“Hobbes and the Science of Indirect Government”

Harvey C. Mansfield, The American Political Science Review, v. 65, no. 1 (Mar., 1971): 97-110

In this essay, Mansfield takes up the simultaneously revolutionary and conservative aspects of Hobbes’ political science, considering especially the elevation of theoretical questions (i.e., questions of representation) over practical ones (i.e., questions of good and bad).



Government as men know it today almost everywhere is indirect. It does not admit that it rules the people, for it claims to be the representative of the people; the people govern themselves through their representative. They are not ruled directly by others, because the government has its source in themselves and its legitimacy in fidelity to their purpose, however that may be ascertained. Nor do the people rule themselves directly; their self-government must be accomplished by agents appointed out of themselves and given sovereign powers in an artificial, public status.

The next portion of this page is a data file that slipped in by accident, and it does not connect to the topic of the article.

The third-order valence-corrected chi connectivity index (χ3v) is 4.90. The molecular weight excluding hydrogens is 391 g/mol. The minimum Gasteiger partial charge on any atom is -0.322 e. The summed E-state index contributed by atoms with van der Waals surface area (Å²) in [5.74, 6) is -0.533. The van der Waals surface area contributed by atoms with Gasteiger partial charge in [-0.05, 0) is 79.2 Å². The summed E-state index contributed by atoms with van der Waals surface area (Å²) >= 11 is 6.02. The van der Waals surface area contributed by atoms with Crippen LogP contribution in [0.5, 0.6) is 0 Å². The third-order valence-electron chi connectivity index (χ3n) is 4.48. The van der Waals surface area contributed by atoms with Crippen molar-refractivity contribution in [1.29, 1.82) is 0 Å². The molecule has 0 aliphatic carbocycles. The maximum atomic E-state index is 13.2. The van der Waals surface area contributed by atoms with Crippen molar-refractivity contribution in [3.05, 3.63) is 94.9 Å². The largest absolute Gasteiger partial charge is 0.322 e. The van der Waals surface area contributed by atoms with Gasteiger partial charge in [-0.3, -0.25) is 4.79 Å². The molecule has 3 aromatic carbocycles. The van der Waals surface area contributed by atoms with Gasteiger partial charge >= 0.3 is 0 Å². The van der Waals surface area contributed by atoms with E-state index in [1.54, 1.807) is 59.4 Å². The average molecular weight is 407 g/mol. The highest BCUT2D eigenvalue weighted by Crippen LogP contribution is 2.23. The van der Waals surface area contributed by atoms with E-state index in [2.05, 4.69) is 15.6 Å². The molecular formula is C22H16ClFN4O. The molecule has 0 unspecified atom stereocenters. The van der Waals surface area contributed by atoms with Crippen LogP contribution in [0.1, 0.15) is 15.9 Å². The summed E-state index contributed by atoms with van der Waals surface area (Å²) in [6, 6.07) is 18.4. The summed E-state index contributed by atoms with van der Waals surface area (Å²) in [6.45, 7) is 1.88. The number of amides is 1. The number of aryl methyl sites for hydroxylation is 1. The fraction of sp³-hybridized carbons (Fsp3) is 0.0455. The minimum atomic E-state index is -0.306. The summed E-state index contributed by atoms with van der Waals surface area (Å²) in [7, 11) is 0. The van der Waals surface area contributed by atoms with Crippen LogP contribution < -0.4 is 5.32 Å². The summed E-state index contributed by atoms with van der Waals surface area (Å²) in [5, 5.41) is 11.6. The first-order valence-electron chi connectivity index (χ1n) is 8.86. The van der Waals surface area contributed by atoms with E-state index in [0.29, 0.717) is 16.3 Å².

To maintain this indirect government, the people must ask political questions in an indirect form. The direct political question is whether the law or the command by an officer of the law that a citizen encounters is decent, good or useful. Instead of this question, or before it, citizens under representative government must ask whether the law or the command is truly representative, that is, whether in some manner it comes from themselves. If it has come from themselves, they can have no complaint or remedy against it unless they challenge the very idea of indirect government. For to complain against a bad law merely because it is bad implies that government ought to rule directly when it knows better than the people what is good, and to have a remedy against a bad law merely because it is bad implies that the people, knowing best what is good for itself, ought to rule itself directly without intermediates. Thus today politics is seen in terms of giving effect to the aspirations of the people at home and abroad for self-realization and self-determination. Citizens criticize their governments, and governments condemn other governments, not primarily for what they do but for failing to represent the people in doing what they do.